Diagonally across the park from where our apartment is located is the Jarden Shopping Mall, one of the largest in Quito, containing 4 levels of the usual fine clothing, electronics, furniture and houseware stores, along with a huge food court with both fast food and several upscale decent dining choices. At the opposite end of the park, and a shorter walk from our apartment, is another somewhat smaller Mall known as Quicentro. Next to it, is Quito’s "Olympic Stadium", which is used for soccer matches, concerts and similar productions. And, all throughout the neighborhood, are scores of large modern upscale Apartment/Condo Buildings, such as our own, which also typically house commercial businesses and offices in their street level and lower floors. Of course, sprinkled throughout the area are many nicer restaurants, steakhouses and cafes, two of which we would highly recommend as our favorites in Quito. One, known as the Sur, is a Parillo Argentine-style Steakhouse Grill, with fantastic cuts of beef, lamb and pork, along with a good wine selection, fine service and nice ambience. The other is Il Risotto Italian Restaurant, which besides having a nice window view over the city, has a huge selection of entrees organized in the Menu by regional cuisine (e.g. Tuscany, Sicilian, Umbria, etc.). The grilled thinly sliced Octopus appetizer, and the black ravioli stuffed with fresh crab were to die for.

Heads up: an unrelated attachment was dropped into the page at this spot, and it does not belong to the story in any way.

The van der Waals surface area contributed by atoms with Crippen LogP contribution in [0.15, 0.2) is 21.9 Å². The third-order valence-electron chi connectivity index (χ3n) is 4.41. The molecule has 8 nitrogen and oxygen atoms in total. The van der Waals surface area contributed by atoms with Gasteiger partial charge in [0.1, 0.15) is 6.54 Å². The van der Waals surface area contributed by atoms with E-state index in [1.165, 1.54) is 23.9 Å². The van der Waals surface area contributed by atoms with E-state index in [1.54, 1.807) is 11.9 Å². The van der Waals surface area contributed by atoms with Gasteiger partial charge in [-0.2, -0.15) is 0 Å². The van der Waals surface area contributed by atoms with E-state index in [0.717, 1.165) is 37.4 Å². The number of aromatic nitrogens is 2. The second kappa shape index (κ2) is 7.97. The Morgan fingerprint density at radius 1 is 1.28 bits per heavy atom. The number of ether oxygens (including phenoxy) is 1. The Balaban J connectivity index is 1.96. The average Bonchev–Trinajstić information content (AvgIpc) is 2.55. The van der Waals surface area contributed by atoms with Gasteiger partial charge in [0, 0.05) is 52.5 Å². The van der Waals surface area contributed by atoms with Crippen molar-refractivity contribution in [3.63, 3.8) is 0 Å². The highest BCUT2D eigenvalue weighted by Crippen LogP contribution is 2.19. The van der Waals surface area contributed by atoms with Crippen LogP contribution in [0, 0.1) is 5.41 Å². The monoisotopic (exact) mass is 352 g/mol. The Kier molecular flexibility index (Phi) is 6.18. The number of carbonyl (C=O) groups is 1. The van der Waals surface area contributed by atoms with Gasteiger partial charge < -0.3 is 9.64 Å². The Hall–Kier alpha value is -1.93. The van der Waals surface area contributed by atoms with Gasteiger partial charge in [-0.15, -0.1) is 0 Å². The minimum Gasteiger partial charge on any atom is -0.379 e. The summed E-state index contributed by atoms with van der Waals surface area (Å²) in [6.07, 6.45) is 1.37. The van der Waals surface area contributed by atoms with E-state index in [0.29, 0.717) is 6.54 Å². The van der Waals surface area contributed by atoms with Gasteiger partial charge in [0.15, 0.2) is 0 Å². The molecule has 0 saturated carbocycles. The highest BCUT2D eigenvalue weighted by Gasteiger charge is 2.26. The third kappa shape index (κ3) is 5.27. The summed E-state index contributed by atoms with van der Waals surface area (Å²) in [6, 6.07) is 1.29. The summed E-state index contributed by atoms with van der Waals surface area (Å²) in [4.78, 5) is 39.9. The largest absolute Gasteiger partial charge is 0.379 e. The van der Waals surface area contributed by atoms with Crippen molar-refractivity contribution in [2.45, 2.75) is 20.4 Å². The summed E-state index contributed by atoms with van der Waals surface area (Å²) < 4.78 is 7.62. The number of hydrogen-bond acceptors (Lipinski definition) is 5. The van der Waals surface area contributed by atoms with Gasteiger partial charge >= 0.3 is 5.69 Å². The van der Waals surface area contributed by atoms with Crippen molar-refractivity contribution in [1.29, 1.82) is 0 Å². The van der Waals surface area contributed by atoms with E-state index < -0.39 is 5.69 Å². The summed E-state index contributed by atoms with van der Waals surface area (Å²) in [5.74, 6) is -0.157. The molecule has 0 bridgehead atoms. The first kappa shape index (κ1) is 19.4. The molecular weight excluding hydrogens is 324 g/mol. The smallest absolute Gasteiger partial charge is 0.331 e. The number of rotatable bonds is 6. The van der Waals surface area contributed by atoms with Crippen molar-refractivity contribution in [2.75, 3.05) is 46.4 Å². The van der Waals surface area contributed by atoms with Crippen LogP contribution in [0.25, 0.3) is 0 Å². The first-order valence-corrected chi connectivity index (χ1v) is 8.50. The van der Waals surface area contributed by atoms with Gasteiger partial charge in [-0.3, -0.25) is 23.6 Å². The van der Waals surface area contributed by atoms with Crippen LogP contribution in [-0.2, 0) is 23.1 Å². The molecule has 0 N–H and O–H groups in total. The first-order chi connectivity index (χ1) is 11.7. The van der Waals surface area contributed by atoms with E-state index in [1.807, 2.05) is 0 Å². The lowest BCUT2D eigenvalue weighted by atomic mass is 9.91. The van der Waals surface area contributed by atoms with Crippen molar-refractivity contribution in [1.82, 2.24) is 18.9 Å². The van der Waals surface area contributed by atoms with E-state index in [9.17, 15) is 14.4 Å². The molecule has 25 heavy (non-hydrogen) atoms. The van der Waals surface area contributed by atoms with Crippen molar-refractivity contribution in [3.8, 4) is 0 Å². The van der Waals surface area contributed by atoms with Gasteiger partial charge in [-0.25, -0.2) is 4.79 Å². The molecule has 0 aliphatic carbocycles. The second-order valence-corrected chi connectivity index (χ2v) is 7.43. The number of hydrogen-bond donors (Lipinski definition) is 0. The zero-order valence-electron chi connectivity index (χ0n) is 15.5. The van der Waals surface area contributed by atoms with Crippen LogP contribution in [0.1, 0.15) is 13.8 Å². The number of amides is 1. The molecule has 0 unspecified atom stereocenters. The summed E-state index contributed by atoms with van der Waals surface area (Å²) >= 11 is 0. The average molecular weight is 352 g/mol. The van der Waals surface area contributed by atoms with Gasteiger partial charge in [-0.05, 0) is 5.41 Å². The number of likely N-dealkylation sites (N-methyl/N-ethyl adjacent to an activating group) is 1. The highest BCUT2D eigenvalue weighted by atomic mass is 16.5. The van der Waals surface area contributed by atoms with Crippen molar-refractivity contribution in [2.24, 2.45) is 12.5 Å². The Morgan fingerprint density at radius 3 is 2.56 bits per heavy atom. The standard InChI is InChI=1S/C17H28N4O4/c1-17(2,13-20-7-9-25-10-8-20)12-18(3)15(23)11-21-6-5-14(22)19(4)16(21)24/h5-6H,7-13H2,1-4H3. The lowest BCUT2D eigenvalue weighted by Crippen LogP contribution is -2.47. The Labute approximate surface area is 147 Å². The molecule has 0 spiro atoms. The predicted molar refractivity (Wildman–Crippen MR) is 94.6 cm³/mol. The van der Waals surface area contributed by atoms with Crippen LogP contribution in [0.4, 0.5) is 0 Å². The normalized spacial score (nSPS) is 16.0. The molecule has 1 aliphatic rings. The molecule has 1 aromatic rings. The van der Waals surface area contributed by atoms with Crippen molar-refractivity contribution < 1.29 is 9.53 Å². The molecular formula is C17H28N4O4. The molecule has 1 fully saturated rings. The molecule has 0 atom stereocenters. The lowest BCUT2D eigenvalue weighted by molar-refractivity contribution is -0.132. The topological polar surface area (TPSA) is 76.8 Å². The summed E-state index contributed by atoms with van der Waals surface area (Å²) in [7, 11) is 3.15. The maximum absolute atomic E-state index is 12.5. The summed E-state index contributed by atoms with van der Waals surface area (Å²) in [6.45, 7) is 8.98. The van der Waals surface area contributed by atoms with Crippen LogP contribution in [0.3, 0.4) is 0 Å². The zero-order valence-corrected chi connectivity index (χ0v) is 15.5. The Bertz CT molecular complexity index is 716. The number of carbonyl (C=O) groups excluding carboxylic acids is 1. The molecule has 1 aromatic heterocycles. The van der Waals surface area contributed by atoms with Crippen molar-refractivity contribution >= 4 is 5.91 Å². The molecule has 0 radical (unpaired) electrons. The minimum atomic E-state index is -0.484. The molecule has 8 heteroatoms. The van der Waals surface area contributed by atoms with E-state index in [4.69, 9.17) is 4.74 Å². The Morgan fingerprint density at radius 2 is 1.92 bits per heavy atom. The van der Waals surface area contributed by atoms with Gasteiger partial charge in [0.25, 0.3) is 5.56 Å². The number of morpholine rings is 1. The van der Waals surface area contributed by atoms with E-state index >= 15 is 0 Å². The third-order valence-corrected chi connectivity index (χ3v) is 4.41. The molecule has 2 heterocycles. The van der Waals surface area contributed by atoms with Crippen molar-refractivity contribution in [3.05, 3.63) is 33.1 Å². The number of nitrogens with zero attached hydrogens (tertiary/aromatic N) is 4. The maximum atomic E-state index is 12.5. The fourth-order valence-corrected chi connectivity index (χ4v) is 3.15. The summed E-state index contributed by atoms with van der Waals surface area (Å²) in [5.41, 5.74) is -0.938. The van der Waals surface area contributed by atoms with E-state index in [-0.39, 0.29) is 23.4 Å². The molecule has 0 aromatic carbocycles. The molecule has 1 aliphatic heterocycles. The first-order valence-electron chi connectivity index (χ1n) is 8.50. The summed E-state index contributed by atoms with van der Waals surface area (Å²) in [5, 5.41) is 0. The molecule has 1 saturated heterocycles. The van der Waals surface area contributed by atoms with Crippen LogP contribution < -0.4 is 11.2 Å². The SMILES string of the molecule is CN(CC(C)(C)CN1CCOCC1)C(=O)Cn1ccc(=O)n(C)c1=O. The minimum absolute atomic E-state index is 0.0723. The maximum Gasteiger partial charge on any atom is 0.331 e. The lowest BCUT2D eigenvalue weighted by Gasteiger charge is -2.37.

An easy day-trip by local trolle and bus, was a sight not to be missed by any visitor to Quito. Known as Mitad del Mundo, it is about 23km north of the city, and is the monument designating the equatorial line (i.e. the center of the earth). Although quite impressive, along with its surrounding tourist trap shops, restaurants and bars, somewhat amusingly it is in the wrong place. Originally, built before GPS was invented, the true Equator line is about a ½ mile away, where a much smaller and more humble monument and museum now mark the spot. At the true equator, it is possible to balance an egg on end, and witness other interesting anomalies permitted by the gravitational center the earth.